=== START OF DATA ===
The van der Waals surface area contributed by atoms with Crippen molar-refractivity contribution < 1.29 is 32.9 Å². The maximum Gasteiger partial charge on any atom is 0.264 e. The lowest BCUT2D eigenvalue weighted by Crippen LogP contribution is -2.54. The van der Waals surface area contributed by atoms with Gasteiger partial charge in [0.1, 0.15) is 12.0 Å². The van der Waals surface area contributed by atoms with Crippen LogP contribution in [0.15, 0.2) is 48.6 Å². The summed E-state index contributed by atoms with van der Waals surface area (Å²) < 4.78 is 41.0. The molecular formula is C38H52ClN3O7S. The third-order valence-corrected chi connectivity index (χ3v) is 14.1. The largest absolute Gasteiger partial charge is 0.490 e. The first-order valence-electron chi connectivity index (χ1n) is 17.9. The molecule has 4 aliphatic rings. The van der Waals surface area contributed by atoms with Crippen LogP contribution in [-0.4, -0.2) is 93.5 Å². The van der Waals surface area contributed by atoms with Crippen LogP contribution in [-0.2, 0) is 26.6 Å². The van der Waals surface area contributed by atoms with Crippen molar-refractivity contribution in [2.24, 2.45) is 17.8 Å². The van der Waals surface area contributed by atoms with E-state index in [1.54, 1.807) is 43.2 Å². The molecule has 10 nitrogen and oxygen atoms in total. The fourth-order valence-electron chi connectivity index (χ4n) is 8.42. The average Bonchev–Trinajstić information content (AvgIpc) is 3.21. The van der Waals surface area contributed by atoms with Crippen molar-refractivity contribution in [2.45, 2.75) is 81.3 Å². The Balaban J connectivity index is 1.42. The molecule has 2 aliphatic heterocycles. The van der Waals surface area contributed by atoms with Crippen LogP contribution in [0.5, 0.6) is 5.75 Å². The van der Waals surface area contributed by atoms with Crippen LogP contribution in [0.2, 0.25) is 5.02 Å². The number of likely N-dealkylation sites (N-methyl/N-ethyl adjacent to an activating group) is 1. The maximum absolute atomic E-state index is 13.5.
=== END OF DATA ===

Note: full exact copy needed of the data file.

The van der Waals surface area contributed by atoms with Crippen molar-refractivity contribution < 1.29 is 32.9 Å². The maximum Gasteiger partial charge on any atom is 0.264 e. The lowest BCUT2D eigenvalue weighted by Crippen LogP contribution is -2.54. The van der Waals surface area contributed by atoms with Gasteiger partial charge in [0.1, 0.15) is 12.0 Å². The van der Waals surface area contributed by atoms with Crippen LogP contribution in [0.15, 0.2) is 48.6 Å². The summed E-state index contributed by atoms with van der Waals surface area (Å²) < 4.78 is 41.0. The molecular formula is C38H52ClN3O7S. The third-order valence-corrected chi connectivity index (χ3v) is 14.1. The largest absolute Gasteiger partial charge is 0.490 e. The first-order valence-electron chi connectivity index (χ1n) is 17.9. The molecule has 4 aliphatic rings. The van der Waals surface area contributed by atoms with Crippen LogP contribution in [-0.4, -0.2) is 93.5 Å². The van der Waals surface area contributed by atoms with Crippen LogP contribution in [-0.2, 0) is 26.6 Å². The van der Waals surface area contributed by atoms with Crippen molar-refractivity contribution in [2.24, 2.45) is 17.8 Å². The van der Waals surface area contributed by atoms with E-state index in [1.54, 1.807) is 43.2 Å². The molecule has 10 nitrogen and oxygen atoms in total. The fourth-order valence-electron chi connectivity index (χ4n) is 8.42. The average Bonchev–Trinajstić information content (AvgIpc) is 3.21. The van der Waals surface area contributed by atoms with Crippen molar-refractivity contribution in [2.45, 2.75) is 81.3 Å². The Balaban J connectivity index is 1.42. The molecule has 2 aliphatic heterocycles. The van der Waals surface area contributed by atoms with Crippen LogP contribution in [0.5, 0.6) is 5.75 Å². The van der Waals surface area contributed by atoms with Crippen LogP contribution in [0.2, 0.25) is 5.02 Å². The number of likely N-dealkylation sites (N-methyl/N-ethyl adjacent to an activating group) is 1. The maximum absolute atomic E-state index is 13.5.